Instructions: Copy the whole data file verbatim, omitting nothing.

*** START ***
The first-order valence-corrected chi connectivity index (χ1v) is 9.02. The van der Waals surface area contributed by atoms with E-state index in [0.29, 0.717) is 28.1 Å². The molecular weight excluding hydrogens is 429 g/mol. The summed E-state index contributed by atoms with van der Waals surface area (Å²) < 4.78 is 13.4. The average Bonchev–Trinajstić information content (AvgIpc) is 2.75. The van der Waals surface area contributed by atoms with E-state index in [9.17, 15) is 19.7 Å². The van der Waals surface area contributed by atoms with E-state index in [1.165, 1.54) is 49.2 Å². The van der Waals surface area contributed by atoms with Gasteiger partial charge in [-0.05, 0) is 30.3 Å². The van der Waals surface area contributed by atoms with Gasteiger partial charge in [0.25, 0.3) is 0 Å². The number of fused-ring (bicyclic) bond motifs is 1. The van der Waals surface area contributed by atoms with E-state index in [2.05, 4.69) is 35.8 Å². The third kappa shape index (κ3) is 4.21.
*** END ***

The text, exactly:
The first-order valence-corrected chi connectivity index (χ1v) is 9.02. The van der Waals surface area contributed by atoms with E-state index in [0.29, 0.717) is 28.1 Å². The molecular weight excluding hydrogens is 429 g/mol. The summed E-state index contributed by atoms with van der Waals surface area (Å²) < 4.78 is 13.4. The average Bonchev–Trinajstić information content (AvgIpc) is 2.75. The van der Waals surface area contributed by atoms with E-state index in [9.17, 15) is 19.7 Å². The van der Waals surface area contributed by atoms with E-state index in [1.165, 1.54) is 49.2 Å². The van der Waals surface area contributed by atoms with Gasteiger partial charge in [-0.05, 0) is 30.3 Å². The van der Waals surface area contributed by atoms with Gasteiger partial charge in [0.25, 0.3) is 0 Å². The number of fused-ring (bicyclic) bond motifs is 1. The van der Waals surface area contributed by atoms with E-state index in [2.05, 4.69) is 35.8 Å². The third kappa shape index (κ3) is 4.21.